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Bright and Brief

January 24, 1988

SOUTH LAKE TAHOE, Calif. (AP) _ Using earthmovers, dump trucks, conveyer belts and 532 tons of snow, organizers of the 1988 Great Sierra Winter Carnival have built what they believe is the world’s tallest snowman.

The 50-foot, 10 1/2 -inch frosty giant, styled after the giant marshmallow man from the movie ″Ghostbusters,″ took about two weeks to construct. It was finished just in time for Saturday’s dedication ceremonies to kick off the week-long festival.

Carnival organizers said they plan to submit proof of its height to the Guinness Book of World Records since it apparently exceeds the current record of 47 1/2 feet.

The five-story-tall snowman towers over the Sierra Ski Ranch, site of the carnival 12 miles west of South Lake Tahoe. It was made in four sections instead of the usual three, and features a cone-shaped hat, orange cardboard nose, and a black cardboard mouth and eyes.

Carnival spokesman Phil Weidinger said crews had been working 24-hour shifts, using dump trucks, earthmovers, loaders, hoists, bucket trucks and conveyor belts to build the snowman.

The snowman measures 46 feet in diameter at its base and is more than 1,300 cubic yards in total volume.


MONROE, Mich. (AP) - Gen. George Armstrong Custer and the reigning Miss America will get equal billing after all in their hometown.

Officials in Monroe, home of the general and beauty queen Kaye Lani Rae Rafko, had wanted to honor both figures in city signs, but discovered a state Department of Transportation rule allowing just one special designation sign per city.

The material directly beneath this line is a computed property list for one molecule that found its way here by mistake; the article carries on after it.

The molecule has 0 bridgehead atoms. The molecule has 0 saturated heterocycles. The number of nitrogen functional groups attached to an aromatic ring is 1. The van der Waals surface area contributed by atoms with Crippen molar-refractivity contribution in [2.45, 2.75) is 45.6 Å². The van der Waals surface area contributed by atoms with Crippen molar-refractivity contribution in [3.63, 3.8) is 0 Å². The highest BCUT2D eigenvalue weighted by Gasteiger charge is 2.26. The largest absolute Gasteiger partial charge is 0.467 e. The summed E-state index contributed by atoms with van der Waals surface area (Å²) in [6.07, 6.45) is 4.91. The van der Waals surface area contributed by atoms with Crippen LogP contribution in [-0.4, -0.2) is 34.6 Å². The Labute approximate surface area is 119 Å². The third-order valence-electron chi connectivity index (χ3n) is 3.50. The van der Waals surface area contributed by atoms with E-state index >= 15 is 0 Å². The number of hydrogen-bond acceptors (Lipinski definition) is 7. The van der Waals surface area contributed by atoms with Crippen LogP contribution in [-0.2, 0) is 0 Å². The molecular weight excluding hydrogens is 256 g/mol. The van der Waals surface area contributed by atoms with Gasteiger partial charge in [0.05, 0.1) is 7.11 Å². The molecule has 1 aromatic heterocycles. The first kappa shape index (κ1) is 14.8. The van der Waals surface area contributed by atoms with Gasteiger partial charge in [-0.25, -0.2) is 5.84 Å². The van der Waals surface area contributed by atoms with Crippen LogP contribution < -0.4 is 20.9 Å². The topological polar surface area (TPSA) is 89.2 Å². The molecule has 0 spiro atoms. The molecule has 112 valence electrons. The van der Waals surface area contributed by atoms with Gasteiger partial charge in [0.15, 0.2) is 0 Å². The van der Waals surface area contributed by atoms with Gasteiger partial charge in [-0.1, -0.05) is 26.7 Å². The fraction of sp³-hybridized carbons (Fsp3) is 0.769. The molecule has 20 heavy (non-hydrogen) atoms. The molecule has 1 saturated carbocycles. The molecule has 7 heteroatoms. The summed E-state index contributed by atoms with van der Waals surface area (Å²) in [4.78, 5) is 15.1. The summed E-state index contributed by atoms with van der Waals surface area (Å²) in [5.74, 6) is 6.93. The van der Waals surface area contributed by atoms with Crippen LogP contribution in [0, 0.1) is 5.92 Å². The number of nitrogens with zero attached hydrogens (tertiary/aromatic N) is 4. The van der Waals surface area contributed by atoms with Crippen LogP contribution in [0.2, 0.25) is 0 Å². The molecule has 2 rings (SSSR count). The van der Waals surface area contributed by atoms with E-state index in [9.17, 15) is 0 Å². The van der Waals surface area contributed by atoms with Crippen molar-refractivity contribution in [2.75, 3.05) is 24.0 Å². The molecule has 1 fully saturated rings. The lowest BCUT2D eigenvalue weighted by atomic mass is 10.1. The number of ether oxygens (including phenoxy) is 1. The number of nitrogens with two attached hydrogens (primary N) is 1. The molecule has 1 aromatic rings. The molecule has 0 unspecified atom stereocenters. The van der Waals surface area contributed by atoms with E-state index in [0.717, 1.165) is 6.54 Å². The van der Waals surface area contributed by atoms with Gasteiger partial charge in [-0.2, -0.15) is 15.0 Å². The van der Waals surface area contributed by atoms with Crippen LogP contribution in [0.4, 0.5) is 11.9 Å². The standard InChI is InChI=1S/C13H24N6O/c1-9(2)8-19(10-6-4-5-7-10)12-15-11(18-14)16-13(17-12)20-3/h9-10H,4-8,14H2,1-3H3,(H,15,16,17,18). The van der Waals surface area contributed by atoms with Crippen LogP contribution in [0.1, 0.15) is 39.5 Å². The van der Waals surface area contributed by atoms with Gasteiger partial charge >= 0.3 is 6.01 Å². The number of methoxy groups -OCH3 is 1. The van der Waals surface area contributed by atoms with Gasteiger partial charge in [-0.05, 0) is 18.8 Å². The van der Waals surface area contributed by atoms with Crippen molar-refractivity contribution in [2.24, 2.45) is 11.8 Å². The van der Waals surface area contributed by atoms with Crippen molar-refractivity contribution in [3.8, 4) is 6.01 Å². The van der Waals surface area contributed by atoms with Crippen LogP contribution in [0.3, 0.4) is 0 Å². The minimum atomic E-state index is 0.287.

However, state Rep. Jerry C. Bartnik persuaded state authorities to waive the rule while Miss Rafko is Miss America.

Effective Monday, the general and the pageant queen will share billing in this city south of Detroit.

So what happens when Miss Rafko surrenders her crown to Miss America 1989?

″We have to take one problem at a time,″ said Bartnik.


TACOMA, Wash. (AP) - Rosie the walrus has gotten over whatever was eating her and now eats whatever she can, say zoo keepers who credit a trainer who practiced a little child psychology on Rosie for her change of heart.

Last winter, Rosie, a walrus found orphaned and starving in Prudhoe Bay, Alaska, in 1982, was down to a skimpy 700 pounds, and keepers at Point Defiance Zoo and Aquarium were worried about her health, said zoo spokeswoman Lilly Moore.

In spring 1986, Rosie’s keepers noticed she wasn’t keeping food down. Tests ruled out an ulcer or an object in her throat, so Rosie was sent to a specialist at Sea World of California in San Diego. She returned to Tacoma last February with a healthy layer of fat but soon resumed her dangerous diet.

A trainer who had worked with retarded children then pointed out that some of them also refused to keep down their food.

Delving further into the subject, the trainer found that severely retarded children who otherwise could not communicate would regurgitate when they were trying to signal that they were still hungry. The cure was to feed them until they were stuffed.

The keepers tried it on Rosie, Ms. Moore said, and the regurgitation stopped. In one feeding, the walrus downed 120 pounds of fish, three times the average meal for a walrus.

″She was more willing to eat than anyone thought a walrus in captivity could be,″ said Ms. Moore, who noted that Rosie tipped the scales at 1,030 pounds last week.

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